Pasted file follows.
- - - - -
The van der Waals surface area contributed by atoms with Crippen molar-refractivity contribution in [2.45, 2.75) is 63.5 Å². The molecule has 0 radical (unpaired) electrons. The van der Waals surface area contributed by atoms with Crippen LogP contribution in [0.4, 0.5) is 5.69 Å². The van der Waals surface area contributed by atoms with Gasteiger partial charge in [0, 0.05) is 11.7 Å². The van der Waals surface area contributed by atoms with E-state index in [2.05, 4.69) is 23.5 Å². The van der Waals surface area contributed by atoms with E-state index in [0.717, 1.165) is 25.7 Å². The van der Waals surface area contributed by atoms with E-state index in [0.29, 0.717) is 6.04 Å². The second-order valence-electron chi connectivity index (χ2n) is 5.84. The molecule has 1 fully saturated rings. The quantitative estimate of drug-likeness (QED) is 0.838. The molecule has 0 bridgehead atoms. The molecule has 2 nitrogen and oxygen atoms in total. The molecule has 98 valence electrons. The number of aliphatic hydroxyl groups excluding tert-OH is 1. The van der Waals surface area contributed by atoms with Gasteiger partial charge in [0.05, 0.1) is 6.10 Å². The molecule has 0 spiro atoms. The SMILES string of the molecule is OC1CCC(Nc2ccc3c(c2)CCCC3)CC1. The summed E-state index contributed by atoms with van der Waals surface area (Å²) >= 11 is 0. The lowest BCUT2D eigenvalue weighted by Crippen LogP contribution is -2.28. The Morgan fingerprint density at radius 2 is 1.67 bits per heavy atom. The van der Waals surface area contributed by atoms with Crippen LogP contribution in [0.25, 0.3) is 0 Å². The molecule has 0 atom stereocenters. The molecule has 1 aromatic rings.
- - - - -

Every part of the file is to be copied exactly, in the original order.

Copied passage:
The van der Waals surface area contributed by atoms with Crippen molar-refractivity contribution in [2.45, 2.75) is 63.5 Å². The molecule has 0 radical (unpaired) electrons. The van der Waals surface area contributed by atoms with Crippen LogP contribution in [0.4, 0.5) is 5.69 Å². The van der Waals surface area contributed by atoms with Gasteiger partial charge in [0, 0.05) is 11.7 Å². The van der Waals surface area contributed by atoms with E-state index in [2.05, 4.69) is 23.5 Å². The van der Waals surface area contributed by atoms with E-state index in [0.717, 1.165) is 25.7 Å². The van der Waals surface area contributed by atoms with E-state index in [0.29, 0.717) is 6.04 Å². The second-order valence-electron chi connectivity index (χ2n) is 5.84. The molecule has 1 fully saturated rings. The quantitative estimate of drug-likeness (QED) is 0.838. The molecule has 0 bridgehead atoms. The molecule has 2 nitrogen and oxygen atoms in total. The molecule has 98 valence electrons. The number of aliphatic hydroxyl groups excluding tert-OH is 1. The van der Waals surface area contributed by atoms with Gasteiger partial charge in [0.05, 0.1) is 6.10 Å². The molecule has 0 spiro atoms. The SMILES string of the molecule is OC1CCC(Nc2ccc3c(c2)CCCC3)CC1. The summed E-state index contributed by atoms with van der Waals surface area (Å²) >= 11 is 0. The lowest BCUT2D eigenvalue weighted by Crippen LogP contribution is -2.28. The Morgan fingerprint density at radius 2 is 1.67 bits per heavy atom. The van der Waals surface area contributed by atoms with Crippen LogP contribution in [0.25, 0.3) is 0 Å². The molecule has 0 atom stereocenters. The molecule has 1 aromatic rings.